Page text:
I have a print of a Sisley from the National Galr hanging in my office, but even though I can see that print five days a week, it doesn't stop me from paying homage to the original when I am in the Gallery's west wing.

And so the Archives houses two of the documents upon which the nation of which I am a citizen is based. I have copies of both documents in my home, and Lord and Taylor pays to have the Declaration of Independence reprinted on the back page of the "A" section of the New York Times every July 4. So why bother to see the original? For the same reason that I will go out of my way to see the Wright Brothers Flyer or an original work of art: because seeing the original is part and parcel of appreciating the genius of its creators. And make no mistake about it: those two documents are works of genius.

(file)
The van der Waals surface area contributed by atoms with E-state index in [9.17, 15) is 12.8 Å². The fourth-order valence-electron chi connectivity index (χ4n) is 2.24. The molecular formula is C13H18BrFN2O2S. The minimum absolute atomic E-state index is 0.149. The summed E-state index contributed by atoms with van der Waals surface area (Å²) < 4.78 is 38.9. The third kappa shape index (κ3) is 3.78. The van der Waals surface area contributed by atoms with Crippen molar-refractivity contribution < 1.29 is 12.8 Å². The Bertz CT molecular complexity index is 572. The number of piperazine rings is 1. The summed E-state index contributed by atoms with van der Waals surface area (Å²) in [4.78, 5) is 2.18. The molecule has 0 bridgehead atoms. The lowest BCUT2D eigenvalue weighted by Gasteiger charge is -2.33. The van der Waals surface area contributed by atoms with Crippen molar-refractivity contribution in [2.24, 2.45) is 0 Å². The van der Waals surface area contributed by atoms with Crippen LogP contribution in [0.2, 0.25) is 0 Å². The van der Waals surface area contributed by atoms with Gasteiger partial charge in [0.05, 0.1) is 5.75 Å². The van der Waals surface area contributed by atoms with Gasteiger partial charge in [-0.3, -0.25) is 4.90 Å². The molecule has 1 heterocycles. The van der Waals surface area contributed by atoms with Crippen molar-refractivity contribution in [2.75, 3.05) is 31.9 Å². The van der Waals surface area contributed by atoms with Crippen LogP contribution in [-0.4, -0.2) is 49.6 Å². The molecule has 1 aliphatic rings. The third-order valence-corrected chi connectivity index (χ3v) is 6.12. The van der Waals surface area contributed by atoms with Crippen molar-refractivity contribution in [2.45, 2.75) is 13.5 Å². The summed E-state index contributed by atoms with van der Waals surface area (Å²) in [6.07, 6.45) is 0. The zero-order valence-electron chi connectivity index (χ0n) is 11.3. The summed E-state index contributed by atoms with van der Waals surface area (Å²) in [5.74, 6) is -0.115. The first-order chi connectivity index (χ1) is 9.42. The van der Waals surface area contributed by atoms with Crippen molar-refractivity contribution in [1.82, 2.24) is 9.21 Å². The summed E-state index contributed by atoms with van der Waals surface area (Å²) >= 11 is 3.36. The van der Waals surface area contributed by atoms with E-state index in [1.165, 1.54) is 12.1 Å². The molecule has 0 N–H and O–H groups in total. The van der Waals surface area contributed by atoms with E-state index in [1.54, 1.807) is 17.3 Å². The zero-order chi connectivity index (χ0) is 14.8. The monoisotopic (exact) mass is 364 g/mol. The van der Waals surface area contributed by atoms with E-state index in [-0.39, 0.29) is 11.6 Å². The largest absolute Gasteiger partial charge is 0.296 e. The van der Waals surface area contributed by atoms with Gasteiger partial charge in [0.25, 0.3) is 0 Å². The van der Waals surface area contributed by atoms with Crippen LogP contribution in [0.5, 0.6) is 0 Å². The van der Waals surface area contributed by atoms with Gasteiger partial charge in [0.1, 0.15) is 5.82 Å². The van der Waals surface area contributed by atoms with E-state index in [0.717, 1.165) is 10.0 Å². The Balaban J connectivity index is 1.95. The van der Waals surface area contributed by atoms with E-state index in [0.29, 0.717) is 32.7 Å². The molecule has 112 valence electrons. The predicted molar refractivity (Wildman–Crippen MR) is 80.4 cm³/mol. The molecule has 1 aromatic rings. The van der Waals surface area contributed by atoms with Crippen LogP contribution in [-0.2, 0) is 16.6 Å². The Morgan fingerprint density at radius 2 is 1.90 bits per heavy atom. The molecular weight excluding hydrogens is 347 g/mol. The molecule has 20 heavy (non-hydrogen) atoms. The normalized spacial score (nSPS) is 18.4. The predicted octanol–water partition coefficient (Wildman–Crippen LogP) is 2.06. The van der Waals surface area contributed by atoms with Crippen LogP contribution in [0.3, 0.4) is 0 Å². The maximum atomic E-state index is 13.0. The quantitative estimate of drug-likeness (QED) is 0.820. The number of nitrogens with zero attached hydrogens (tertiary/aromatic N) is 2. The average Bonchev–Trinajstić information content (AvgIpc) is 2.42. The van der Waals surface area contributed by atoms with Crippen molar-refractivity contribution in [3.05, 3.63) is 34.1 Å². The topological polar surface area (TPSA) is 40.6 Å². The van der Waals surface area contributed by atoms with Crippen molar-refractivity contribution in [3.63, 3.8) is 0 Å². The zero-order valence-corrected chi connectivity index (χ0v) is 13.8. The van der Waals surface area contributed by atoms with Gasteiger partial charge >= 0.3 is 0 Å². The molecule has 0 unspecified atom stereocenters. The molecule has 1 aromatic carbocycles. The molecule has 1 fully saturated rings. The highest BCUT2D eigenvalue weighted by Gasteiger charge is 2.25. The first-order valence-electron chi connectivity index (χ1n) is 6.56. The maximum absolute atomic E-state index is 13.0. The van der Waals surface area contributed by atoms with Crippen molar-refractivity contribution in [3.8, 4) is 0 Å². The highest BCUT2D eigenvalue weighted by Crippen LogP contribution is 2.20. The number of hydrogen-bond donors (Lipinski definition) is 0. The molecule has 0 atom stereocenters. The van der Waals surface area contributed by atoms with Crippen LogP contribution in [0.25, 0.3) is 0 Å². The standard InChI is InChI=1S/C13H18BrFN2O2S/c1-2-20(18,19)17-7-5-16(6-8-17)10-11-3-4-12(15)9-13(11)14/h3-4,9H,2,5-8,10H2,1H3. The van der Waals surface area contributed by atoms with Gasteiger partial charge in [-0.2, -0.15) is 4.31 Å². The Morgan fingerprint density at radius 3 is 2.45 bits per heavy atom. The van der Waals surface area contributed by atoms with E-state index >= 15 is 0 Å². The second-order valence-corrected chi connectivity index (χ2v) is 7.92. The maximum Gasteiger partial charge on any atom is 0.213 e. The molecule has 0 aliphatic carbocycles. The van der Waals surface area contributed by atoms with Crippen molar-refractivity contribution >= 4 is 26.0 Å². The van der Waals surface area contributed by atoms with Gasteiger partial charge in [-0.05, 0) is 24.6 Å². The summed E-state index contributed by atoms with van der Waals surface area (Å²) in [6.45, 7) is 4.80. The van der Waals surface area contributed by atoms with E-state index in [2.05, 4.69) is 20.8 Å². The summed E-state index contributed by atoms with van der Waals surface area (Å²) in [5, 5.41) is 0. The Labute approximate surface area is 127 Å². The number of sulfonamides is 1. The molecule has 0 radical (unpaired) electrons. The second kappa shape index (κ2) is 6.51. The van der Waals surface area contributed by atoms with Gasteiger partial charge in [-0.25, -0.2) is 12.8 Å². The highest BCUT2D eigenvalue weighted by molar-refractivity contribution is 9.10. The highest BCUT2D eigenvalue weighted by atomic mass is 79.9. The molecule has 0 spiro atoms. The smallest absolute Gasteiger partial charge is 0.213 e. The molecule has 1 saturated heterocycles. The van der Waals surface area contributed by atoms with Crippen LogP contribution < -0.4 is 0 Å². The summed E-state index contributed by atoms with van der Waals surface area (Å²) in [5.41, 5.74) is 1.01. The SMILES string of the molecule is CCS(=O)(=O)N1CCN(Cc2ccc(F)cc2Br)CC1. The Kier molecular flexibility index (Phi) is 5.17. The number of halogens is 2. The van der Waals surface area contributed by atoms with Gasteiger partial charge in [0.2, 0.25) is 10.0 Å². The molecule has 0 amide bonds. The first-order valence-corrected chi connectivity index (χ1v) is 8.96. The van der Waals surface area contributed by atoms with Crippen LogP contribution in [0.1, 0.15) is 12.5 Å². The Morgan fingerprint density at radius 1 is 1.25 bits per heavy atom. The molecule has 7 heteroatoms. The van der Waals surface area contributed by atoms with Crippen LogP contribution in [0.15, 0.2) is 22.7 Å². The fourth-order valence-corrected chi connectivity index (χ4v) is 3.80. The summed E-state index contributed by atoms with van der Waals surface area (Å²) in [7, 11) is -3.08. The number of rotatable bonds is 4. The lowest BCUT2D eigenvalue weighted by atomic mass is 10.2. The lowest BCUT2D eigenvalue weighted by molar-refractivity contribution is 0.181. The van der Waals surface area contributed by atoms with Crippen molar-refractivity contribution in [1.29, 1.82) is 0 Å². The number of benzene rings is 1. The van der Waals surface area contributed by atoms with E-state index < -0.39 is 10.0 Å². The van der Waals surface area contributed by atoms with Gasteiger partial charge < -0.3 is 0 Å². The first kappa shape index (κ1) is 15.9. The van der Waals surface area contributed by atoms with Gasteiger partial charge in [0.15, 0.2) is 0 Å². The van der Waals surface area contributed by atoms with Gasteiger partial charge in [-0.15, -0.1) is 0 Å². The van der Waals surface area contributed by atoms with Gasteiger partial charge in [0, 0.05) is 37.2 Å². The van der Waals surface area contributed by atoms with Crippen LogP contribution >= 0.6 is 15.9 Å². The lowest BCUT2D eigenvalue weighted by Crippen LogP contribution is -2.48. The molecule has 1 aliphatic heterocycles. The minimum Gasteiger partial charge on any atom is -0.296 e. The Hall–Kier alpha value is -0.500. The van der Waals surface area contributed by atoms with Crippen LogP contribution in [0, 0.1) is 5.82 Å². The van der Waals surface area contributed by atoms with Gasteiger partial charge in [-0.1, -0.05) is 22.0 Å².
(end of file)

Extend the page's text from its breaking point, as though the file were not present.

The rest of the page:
There are probably thousands of schoolchildren who are herded off of buses into and out of the archives, and who utterly fail to appreciate what they're seeing. I have no idea if they're "proud of themselves" for having seen it. Well, once upon a time I was one of those 13-year-olds herded into the Archives off of a school bus. But I looked at those documents and something clicked. The came alive.

And so just as seeing that Wright Brothers Flyer has probably spawned more than one aerospace engineer, so I can vouch that seeing those documents that you, "don't think it's worth going out of your way to see" caused me to take an interest in and better understand my country.

And now I'll get off my soapbox, too.
 
Sep 3rd, 1999, 12:22 PM
  #8  
Joe